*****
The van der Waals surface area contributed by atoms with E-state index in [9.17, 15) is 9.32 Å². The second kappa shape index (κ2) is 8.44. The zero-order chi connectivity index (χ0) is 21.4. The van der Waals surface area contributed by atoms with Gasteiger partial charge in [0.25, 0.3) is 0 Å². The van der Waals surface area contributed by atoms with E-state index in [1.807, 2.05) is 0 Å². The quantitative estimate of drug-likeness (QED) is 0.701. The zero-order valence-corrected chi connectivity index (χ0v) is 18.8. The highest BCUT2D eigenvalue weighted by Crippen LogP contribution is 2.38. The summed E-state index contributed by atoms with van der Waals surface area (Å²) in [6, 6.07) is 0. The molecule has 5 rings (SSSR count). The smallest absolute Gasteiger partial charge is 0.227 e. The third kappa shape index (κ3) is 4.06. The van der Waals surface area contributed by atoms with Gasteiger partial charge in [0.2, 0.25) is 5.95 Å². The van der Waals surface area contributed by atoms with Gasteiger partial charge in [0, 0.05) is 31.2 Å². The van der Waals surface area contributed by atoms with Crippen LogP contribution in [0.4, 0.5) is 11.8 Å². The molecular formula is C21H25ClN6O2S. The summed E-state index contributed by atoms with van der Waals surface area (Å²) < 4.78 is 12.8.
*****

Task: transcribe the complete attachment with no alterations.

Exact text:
The van der Waals surface area contributed by atoms with E-state index in [9.17, 15) is 9.32 Å². The second kappa shape index (κ2) is 8.44. The zero-order chi connectivity index (χ0) is 21.4. The van der Waals surface area contributed by atoms with Gasteiger partial charge in [0.25, 0.3) is 0 Å². The van der Waals surface area contributed by atoms with E-state index in [1.807, 2.05) is 0 Å². The quantitative estimate of drug-likeness (QED) is 0.701. The zero-order valence-corrected chi connectivity index (χ0v) is 18.8. The highest BCUT2D eigenvalue weighted by Crippen LogP contribution is 2.38. The summed E-state index contributed by atoms with van der Waals surface area (Å²) in [6, 6.07) is 0. The molecule has 5 rings (SSSR count). The smallest absolute Gasteiger partial charge is 0.227 e. The third kappa shape index (κ3) is 4.06. The van der Waals surface area contributed by atoms with Gasteiger partial charge in [0.2, 0.25) is 5.95 Å². The van der Waals surface area contributed by atoms with Gasteiger partial charge in [0, 0.05) is 31.2 Å². The van der Waals surface area contributed by atoms with Crippen LogP contribution in [0.4, 0.5) is 11.8 Å². The molecular formula is C21H25ClN6O2S. The summed E-state index contributed by atoms with van der Waals surface area (Å²) < 4.78 is 12.8.